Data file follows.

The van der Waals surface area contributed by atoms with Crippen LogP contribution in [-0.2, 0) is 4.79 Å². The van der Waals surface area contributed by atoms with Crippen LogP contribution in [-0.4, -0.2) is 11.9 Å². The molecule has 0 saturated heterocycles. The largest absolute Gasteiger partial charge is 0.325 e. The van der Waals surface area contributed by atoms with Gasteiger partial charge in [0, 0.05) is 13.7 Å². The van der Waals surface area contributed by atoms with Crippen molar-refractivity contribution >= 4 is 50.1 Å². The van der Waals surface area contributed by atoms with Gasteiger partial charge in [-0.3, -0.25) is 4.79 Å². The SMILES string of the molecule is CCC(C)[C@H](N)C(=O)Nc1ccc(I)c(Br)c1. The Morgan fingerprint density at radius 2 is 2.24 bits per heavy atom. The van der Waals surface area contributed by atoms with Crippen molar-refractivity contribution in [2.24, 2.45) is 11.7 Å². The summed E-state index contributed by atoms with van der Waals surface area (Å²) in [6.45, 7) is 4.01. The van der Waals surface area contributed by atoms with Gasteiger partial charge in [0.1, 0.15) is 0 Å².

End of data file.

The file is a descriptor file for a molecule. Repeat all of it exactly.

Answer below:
The van der Waals surface area contributed by atoms with Crippen LogP contribution in [-0.2, 0) is 4.79 Å². The van der Waals surface area contributed by atoms with Crippen LogP contribution in [-0.4, -0.2) is 11.9 Å². The molecule has 0 saturated heterocycles. The largest absolute Gasteiger partial charge is 0.325 e. The van der Waals surface area contributed by atoms with Gasteiger partial charge in [0, 0.05) is 13.7 Å². The van der Waals surface area contributed by atoms with Crippen molar-refractivity contribution >= 4 is 50.1 Å². The van der Waals surface area contributed by atoms with Gasteiger partial charge in [-0.3, -0.25) is 4.79 Å². The SMILES string of the molecule is CCC(C)[C@H](N)C(=O)Nc1ccc(I)c(Br)c1. The Morgan fingerprint density at radius 2 is 2.24 bits per heavy atom. The van der Waals surface area contributed by atoms with Crippen molar-refractivity contribution in [2.24, 2.45) is 11.7 Å². The summed E-state index contributed by atoms with van der Waals surface area (Å²) in [6.45, 7) is 4.01. The van der Waals surface area contributed by atoms with Gasteiger partial charge in [0.1, 0.15) is 0 Å².